Monday 13 February 2017

Kolibri (32X review)

Developer: Novotrade
Publisher: Sega
Released: 1995

Kolibri is a shoot-em-up that's exclusive to the Sega 32X.

As a hummingbird, your mission is to defeat the dark crystal's evil and restore the Earth crystal's harmonious energy. It supports 1-2 players (co-op) and features an array of weapons such as Cluster Bombs, Reflecting shots and Homing attacks. There's 20 levels and unlike most shooters they're split between varying gameplay styles. The opening 'tutorial' level is massively confusing, as unless you have the manual you somehow have to know to drink from the orange flower to progress. Subsequent levels task you with wiping out all enemies but there's no map to aid navigation, and your life-bar is only displayed after you've taken damage; it's a very unintuitive start and one that will likely deter a few players. While the weapons are great, your bird moves erratically and has a strange jitter that regularly puts you back in harms way after you've just dodged an attack. Enemies constantly respawn in most levels too and fire before they're even visible on screen, resulting in blindside deaths. There are a few auto-scrolling levels to break things up but they're far too short. The puzzle stages are interesting and usually require a particular weapon to open up a blocked path; however, the solutions are cryptic and without an FAQ you'll struggle. One standout stage is Terra Decay, as you secretly trail a large creature until it opens the pathway to its underground cave. Later levels involve lots of backtracking, but the skittish bird movements and abundance of cheap hits ruin the above-average stage design. The game's high point is its jaw-droppingly gorgeous visuals that look like a watercolour painting.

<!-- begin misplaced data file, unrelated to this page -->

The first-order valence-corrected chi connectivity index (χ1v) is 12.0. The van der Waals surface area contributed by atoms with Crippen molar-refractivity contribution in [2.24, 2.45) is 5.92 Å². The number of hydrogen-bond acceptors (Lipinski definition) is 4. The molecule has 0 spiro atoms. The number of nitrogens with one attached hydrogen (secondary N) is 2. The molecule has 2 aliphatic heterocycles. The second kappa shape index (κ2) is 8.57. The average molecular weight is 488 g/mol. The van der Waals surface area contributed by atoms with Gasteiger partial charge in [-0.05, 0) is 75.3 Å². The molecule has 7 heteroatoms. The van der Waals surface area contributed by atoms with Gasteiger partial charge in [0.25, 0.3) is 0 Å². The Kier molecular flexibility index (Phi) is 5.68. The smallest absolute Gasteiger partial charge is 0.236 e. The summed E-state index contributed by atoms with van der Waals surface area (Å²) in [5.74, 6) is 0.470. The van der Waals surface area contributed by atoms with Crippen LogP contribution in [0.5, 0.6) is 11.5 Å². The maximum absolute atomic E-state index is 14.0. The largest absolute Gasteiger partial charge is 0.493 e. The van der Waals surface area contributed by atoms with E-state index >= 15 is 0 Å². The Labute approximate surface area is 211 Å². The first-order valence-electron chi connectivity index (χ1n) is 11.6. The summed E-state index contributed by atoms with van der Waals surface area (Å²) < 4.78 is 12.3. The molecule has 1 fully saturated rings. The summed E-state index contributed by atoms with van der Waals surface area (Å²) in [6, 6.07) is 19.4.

Kolibri deserves credit for trying something new and adding variety to an otherwise rigid genre, but in reality it ends up being different for the sake of being different. It's far too abstract for its own good, and the flaky controls, overly aggressive A.I. and lack of signposting make for a rather exasperating experience.
Random trivia: Novotrade also developed the Ecco the Dolphin series of games.

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